If journalism is the first rough draft of history, then memoirs are perhaps a second draft, or a rebuttal of the first. In the latter category fits Donald Rumsfeld's newly published memoirs, Known Unknowns. Rumsfeld pulled the title from a press conference at which he waxed eloquent about knowledge. Hart Seely put Rumsfeld's ruminations into poetry form:
As we know,
There are known knowns.
There are things we know we know.
We also know
There are known unknowns.
That is to say
We know there are some things
We do not know.
But there are also unknown unknowns,
The ones we don't know
We don't know.
Controversial events or eras seem to spark waves of biographies, as the participants work furiously to justify their own actions. Post-World War I, British politicians and generals wrote a raft of histories and memoirs to explain and justify their actions. David Lloyd George's War Memories were just such a set of books, designed to"explain and vindicate" his actions in the First World War. Winston Churchill was past master at such literary exercises, producing multi-volume works that laid out his roles in both world wars, albeit as histories of the wars, rather than simply memoirs. Perhaps Churchill's ego was too small to be contained by mere autobiography. As Arthur Balfour, a British politician of the time, wrote, The World Crisis, Churchill's account of the First World War was"autobiography, disguised as a history of the universe." In that desire to vindicate comes an equal temptation to shape the events favorably, a desire that Rumsfeld seems not to have escaped, as Fred Kaplan points out at Slate:
Many autobiographies exhibit [the tendency to self-aggrandizement] to some extent. It can even be tolerable if it's joined to an engaging style or sage insights about broader matters. Rumsfeld's book has no such redeeming features. And even if it did, its distortions and lies (I use the term advisedly) are just too blatant to be countenanced.Rebuttal, indeed.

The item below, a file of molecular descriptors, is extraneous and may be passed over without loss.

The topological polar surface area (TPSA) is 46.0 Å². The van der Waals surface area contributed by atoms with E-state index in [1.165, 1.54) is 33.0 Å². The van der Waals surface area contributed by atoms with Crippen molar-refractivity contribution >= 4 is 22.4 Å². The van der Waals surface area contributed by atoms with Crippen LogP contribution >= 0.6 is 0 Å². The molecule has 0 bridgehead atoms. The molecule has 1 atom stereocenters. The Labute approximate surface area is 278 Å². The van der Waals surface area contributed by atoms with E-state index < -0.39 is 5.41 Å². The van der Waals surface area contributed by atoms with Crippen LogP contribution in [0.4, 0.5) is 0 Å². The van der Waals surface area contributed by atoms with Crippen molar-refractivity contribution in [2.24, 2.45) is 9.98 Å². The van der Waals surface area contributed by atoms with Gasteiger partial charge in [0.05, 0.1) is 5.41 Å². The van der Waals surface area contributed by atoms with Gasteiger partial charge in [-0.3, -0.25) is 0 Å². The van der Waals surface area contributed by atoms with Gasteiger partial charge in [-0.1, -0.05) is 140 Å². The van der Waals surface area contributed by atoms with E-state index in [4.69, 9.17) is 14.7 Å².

G.W. Egerton, “The Lloyd George” War Memoirs”: A Study in the Politics of Memory,” The Journal of Modern History 60, no. 1 (1988): 55-94.
 John Perry, Winston Churchill (Nashville: Thomas Nelson, 2010), 102.
Andrew D. Todd - 2/14/2011
Well, a good many years ago, I took a reading seminar with David Alan Rosenberg at Temple. Rosenberg was a naval intelligence officer (Lieutenant Commander), among other things, and he'd had the opportunity to watch Casper Weinberger at fairly close quarters, and had known the officer who carried the "football" for president Reagan. Rosenberg's observation was that people in power don't think, they merely react, that a certain mentality is more or less inherent in the condition of being in power.
Predictably, Rumsfeld and company, faced with a new situation, dug out the old plan for Desert Storm, based on conditions which had ceased to exist some time before, and extended the plan beyond its natural limits. Doing otherwise would have required thought.
If power is a drug, Rumsfeld has now been in detox for four years.
President Obama may be reaching the point where he will start to react instead of thinking. He's still sound on the conventionally defined big issues, but there's a certain mental weakness about emergent issues, meaning things like Wikileaks. These are areas where, to proceed logically, you have to have a good deal of uncommon knowledge. Once in power, it is difficult to impossible to acquire such knowledge.
Jonathan Dresner - 2/13/2011
Turns out that Bacevich had a similar reaction to mine:
In fact, this very thick account of his public life points to an altogether different conclusion. The known knowns turn out to be the real problem. When the “things we know we know” prove to be false or misleading, statesmen drive their country off a cliff. Yet being alert to truths that are not true requires a capacity for introspection, a quality manifestly absent from Rumsfeld’s make-up."
David Silbey - 2/11/2011
I agree with you about the quote. I think part of the issue was that the idea of the SecDef lecturing reporters on epistemology was a bit much.
Jonathan Dresner - 2/11/2011
I've always thought that Rumsfeld got unfairly beat up for that quote, which is actually a very compact and true epistemological statement.
He left out self-deluding errors, though, those things we think we know that are actually wrong. Otherwise, I'm fine with it.
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